Selection of potential bacterial strains from chicken intestines

Potential bacterial strains with antimicrobial activities isolated from chicken intestines (obtained from a local market, Taichung, Taiwan) using microscopic examination and streak plate methods were selected and determined using the modified spot-on-the-lawn method, as previously described (41,42). Briefly, 0.7% top agar containing 105 colony-forming units (CFU)/ml indicator strains (A. niger or P. pinophilum) was overlaid onto a potato dextrose agar (PDA) plate, dried for 30 min, and subsequently spotted with 2 µl (108 CFU/ml) of an overnight culture of the candidate strains. Subsequently, the PDA plates were incubated at 25°C for 5 days. Zones of inhibition are found in the sites containing potential strains with antimicrobial activities.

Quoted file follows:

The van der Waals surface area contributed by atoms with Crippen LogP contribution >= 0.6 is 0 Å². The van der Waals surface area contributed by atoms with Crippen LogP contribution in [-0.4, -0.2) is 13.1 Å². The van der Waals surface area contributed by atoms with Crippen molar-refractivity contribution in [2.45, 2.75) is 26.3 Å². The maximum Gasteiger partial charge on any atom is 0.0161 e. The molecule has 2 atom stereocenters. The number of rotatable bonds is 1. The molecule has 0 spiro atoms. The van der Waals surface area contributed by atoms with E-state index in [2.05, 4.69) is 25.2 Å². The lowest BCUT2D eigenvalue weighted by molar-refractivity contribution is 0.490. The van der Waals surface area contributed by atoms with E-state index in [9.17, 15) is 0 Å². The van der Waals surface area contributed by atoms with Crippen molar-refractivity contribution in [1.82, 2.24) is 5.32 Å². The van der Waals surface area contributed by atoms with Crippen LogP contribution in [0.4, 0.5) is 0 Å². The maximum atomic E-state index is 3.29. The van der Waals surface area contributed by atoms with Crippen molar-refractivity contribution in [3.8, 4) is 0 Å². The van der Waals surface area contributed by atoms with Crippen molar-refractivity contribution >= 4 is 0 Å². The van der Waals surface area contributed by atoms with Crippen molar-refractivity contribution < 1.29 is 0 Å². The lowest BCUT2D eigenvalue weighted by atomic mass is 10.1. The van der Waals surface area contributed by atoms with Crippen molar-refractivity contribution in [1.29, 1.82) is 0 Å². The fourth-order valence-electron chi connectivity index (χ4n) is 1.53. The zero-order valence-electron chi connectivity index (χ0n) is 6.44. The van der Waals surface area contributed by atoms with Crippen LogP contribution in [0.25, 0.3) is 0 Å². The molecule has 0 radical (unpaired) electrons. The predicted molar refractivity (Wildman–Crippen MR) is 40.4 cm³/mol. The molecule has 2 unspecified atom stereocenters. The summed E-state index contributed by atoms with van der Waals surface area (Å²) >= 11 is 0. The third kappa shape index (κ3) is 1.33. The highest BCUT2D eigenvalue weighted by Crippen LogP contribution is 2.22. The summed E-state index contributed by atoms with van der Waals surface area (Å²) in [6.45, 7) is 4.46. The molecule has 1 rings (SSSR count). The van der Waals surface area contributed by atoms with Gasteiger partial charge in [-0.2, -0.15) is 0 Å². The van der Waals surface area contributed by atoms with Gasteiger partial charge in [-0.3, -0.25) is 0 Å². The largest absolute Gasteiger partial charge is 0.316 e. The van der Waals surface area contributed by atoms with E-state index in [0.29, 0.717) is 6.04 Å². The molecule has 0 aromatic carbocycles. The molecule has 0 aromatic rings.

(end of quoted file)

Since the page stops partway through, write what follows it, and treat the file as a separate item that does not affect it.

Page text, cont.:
Identification of potential bacterial strain